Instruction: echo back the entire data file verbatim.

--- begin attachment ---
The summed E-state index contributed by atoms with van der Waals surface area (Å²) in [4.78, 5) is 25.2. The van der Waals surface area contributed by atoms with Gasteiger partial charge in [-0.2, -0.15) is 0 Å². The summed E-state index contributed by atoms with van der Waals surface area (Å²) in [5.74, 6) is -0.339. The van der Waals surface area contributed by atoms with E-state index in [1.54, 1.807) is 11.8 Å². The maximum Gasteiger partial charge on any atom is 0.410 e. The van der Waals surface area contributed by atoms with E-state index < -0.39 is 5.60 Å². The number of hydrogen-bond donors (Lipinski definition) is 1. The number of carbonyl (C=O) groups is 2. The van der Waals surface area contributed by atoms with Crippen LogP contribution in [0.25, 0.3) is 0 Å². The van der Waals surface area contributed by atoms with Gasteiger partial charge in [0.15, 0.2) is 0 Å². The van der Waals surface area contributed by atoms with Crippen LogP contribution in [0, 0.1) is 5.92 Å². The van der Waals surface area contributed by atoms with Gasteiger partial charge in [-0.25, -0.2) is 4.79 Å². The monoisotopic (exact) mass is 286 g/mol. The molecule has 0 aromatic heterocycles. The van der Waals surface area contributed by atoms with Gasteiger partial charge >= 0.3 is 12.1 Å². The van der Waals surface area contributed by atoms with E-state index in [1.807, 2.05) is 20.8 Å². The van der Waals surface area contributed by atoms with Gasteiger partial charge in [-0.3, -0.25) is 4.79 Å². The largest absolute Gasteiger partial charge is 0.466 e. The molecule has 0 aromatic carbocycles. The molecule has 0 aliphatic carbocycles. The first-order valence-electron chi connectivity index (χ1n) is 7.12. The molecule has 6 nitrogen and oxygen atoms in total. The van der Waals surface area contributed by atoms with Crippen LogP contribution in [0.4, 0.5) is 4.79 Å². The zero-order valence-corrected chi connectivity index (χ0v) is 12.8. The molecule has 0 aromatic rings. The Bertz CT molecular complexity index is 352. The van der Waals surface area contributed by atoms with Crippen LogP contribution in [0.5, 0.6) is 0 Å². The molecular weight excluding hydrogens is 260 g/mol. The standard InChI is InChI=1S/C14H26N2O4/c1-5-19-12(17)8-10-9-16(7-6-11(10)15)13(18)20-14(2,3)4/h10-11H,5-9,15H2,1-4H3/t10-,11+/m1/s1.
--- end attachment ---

The summed E-state index contributed by atoms with van der Waals surface area (Å²) in [4.78, 5) is 25.2. The van der Waals surface area contributed by atoms with Gasteiger partial charge in [-0.2, -0.15) is 0 Å². The summed E-state index contributed by atoms with van der Waals surface area (Å²) in [5.74, 6) is -0.339. The van der Waals surface area contributed by atoms with E-state index in [1.54, 1.807) is 11.8 Å². The maximum Gasteiger partial charge on any atom is 0.410 e. The van der Waals surface area contributed by atoms with E-state index < -0.39 is 5.60 Å². The number of hydrogen-bond donors (Lipinski definition) is 1. The number of carbonyl (C=O) groups is 2. The van der Waals surface area contributed by atoms with Crippen LogP contribution in [0.25, 0.3) is 0 Å². The van der Waals surface area contributed by atoms with Gasteiger partial charge in [0.15, 0.2) is 0 Å². The van der Waals surface area contributed by atoms with Crippen LogP contribution in [0, 0.1) is 5.92 Å². The van der Waals surface area contributed by atoms with Gasteiger partial charge in [-0.25, -0.2) is 4.79 Å². The monoisotopic (exact) mass is 286 g/mol. The molecule has 0 aromatic heterocycles. The van der Waals surface area contributed by atoms with Gasteiger partial charge >= 0.3 is 12.1 Å². The van der Waals surface area contributed by atoms with E-state index in [1.807, 2.05) is 20.8 Å². The van der Waals surface area contributed by atoms with Gasteiger partial charge in [-0.3, -0.25) is 4.79 Å². The largest absolute Gasteiger partial charge is 0.466 e. The molecule has 0 aromatic carbocycles. The molecule has 0 aliphatic carbocycles. The first-order valence-electron chi connectivity index (χ1n) is 7.12. The molecule has 6 nitrogen and oxygen atoms in total. The van der Waals surface area contributed by atoms with Crippen LogP contribution in [0.4, 0.5) is 4.79 Å². The zero-order valence-corrected chi connectivity index (χ0v) is 12.8. The molecule has 0 aromatic rings. The Bertz CT molecular complexity index is 352. The van der Waals surface area contributed by atoms with Crippen LogP contribution in [0.5, 0.6) is 0 Å². The molecular weight excluding hydrogens is 260 g/mol. The standard InChI is InChI=1S/C14H26N2O4/c1-5-19-12(17)8-10-9-16(7-6-11(10)15)13(18)20-14(2,3)4/h10-11H,5-9,15H2,1-4H3/t10-,11+/m1/s1.